MOSCOW -- The United States and Russia have retained their positions as the world’s top arms exporters to developing nations, a U.S. congressional report said.
The report, “Conventional Arms Transfers to Developing Nations in 1997-2004,” was prepared by the U.S. Congressional Research Service and posted on the State Department’s Web site. It found that the total value of military weapon sales worldwide in 2004 rose to the highest level since 2000, reaching nearly $37 billion.
The United States was first among suppliers to developing nations for each year covered in the report, while Russia has held the No. 2 position since 1999.
The United States in 2004 signed agreements worth $12.4 billion, or 33.5 percent of all deals made, down from $15.1 billion in 2003, the report said. Russia made deals worth $6.1 billion, up from $4.4 billion in 2003.
Britain was third in arms transfer agreements to developing countries, with $3.2 billion in sales, followed by Israel with $1.2 billion and France with $1 billion.
Last year, developing nations accounted for 59 percent of all arms transfer agreements made worldwide, the report said.
Likewise, the United States and Russia kept the top two places in arms deliveries last year, totaling $18.6 billion and $4.6 billion, respectively, according to the report.
Agreements the United States concluded with developing nations in 2004 included:
• The sale of three fast missile craft and associated weapons to Egypt for $536 million;.
• The $436 million sale of two UHF long-range early warning radars to Taiwan;.
• The sale to Brazil of 10 UH-60L Black Hawk helicopters for $183 million.
Of Russian deals in 2004, the report lists:
• The long-awaited $1.5 billion contract with India for delivery of the Admiral Gorshkov aircraft carrier, with a batch of 16 MiG-29K fighters and six to eight Ka-28 and Ka-31 helicopters.
• A $1 billion contract with China for eight battalions of S-300PMU-2 air defense systems.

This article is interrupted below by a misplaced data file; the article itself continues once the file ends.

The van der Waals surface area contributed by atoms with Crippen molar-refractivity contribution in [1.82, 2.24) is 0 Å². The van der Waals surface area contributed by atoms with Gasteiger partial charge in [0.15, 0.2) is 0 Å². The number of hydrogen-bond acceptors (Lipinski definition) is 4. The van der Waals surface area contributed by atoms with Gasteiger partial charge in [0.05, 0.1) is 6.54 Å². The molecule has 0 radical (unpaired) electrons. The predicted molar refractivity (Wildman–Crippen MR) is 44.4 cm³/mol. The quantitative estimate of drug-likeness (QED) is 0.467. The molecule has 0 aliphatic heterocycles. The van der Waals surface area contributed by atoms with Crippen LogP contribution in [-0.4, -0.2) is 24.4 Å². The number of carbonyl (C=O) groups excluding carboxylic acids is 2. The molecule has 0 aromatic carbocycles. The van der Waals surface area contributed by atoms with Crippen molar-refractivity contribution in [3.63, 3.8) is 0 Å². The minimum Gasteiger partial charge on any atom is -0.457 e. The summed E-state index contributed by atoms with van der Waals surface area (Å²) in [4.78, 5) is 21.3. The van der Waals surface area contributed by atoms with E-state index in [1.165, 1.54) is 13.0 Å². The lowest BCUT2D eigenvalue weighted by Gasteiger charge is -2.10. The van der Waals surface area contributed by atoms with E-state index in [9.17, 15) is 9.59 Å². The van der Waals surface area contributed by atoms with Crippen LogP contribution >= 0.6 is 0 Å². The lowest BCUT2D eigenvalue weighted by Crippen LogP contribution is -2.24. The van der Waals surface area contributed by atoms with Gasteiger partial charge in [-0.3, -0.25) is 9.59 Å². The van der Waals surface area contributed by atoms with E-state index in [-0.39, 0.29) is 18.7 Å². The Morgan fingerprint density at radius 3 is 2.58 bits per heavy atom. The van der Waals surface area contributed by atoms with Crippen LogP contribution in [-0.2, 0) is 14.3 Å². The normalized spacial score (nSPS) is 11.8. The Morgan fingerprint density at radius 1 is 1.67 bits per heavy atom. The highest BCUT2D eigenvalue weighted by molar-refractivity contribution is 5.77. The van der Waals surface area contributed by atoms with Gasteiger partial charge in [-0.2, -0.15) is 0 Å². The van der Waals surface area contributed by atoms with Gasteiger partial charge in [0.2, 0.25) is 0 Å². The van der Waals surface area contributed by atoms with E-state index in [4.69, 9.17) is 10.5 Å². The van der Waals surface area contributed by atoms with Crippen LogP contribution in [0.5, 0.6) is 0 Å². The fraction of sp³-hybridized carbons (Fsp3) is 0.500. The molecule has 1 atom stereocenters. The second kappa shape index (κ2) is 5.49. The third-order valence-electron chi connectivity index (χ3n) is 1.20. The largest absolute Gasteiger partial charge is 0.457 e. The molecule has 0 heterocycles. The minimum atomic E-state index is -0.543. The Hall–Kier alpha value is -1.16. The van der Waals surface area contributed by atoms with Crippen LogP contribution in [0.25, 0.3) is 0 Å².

• A $900 million agreement with China for engines to be installed on the Chinese J-10 fighter aircraft, which Russian media reported was concluded only this year for $300 million.
China and India remain Russia’s largest clients, which could provide the country’s defense industry sustained business during this decade. Yet Russia’s success in arms trade with developing nations in the future will depend on its ability to expand its client base, the report concluded. To this end, Russia has sought to expand its prospects in Southeast Asia.
Indeed, Sergei Chemezov, the head of Russian arms export agency Rosoboronexport, said Aug. 18 that talks with Thailand and Indonesia may lead to sales of Russian Sukhoi fighter jets.
Konstantin Makiyenko, deputy head of the Center for Analysis of Strategies and Technologies, a defense think tank here, said that the U.S. congressional estimates of Russia’s 2004 sales come close to the official statistic, but are short by $1 billion in the delivery data.
Rosoboronexport, which accounts for more than 90 percent of all Russia arms sales, reported that it had signed contracts worth $5.5 billion last year.
Meanwhile, arms deliveries reached $5.6 billion, Makiyenko said.
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